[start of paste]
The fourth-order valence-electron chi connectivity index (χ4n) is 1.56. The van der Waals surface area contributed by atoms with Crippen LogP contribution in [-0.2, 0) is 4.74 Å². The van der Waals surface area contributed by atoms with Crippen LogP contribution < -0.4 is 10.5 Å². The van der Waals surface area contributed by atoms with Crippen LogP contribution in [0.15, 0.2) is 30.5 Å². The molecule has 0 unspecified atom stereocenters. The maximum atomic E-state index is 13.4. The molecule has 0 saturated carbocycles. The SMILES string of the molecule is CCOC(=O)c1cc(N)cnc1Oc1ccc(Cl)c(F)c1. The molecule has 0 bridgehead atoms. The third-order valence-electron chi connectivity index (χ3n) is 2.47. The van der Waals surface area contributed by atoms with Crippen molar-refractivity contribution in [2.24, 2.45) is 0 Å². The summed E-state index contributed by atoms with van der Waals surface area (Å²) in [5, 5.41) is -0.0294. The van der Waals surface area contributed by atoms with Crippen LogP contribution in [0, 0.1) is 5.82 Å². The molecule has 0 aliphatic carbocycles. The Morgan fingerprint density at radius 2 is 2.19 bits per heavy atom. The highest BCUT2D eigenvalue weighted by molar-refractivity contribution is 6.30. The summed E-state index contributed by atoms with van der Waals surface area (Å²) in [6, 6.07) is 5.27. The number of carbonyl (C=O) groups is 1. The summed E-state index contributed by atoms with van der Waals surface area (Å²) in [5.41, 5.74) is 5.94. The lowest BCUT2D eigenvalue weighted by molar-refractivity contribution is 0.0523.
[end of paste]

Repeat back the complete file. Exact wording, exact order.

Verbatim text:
The fourth-order valence-electron chi connectivity index (χ4n) is 1.56. The van der Waals surface area contributed by atoms with Crippen LogP contribution in [-0.2, 0) is 4.74 Å². The van der Waals surface area contributed by atoms with Crippen LogP contribution < -0.4 is 10.5 Å². The van der Waals surface area contributed by atoms with Crippen LogP contribution in [0.15, 0.2) is 30.5 Å². The molecule has 0 unspecified atom stereocenters. The maximum atomic E-state index is 13.4. The molecule has 0 saturated carbocycles. The SMILES string of the molecule is CCOC(=O)c1cc(N)cnc1Oc1ccc(Cl)c(F)c1. The molecule has 0 bridgehead atoms. The third-order valence-electron chi connectivity index (χ3n) is 2.47. The van der Waals surface area contributed by atoms with Crippen molar-refractivity contribution in [2.24, 2.45) is 0 Å². The summed E-state index contributed by atoms with van der Waals surface area (Å²) in [5, 5.41) is -0.0294. The van der Waals surface area contributed by atoms with Crippen LogP contribution in [0, 0.1) is 5.82 Å². The molecule has 0 aliphatic carbocycles. The Morgan fingerprint density at radius 2 is 2.19 bits per heavy atom. The highest BCUT2D eigenvalue weighted by molar-refractivity contribution is 6.30. The summed E-state index contributed by atoms with van der Waals surface area (Å²) in [6, 6.07) is 5.27. The number of carbonyl (C=O) groups is 1. The summed E-state index contributed by atoms with van der Waals surface area (Å²) in [5.41, 5.74) is 5.94. The lowest BCUT2D eigenvalue weighted by molar-refractivity contribution is 0.0523.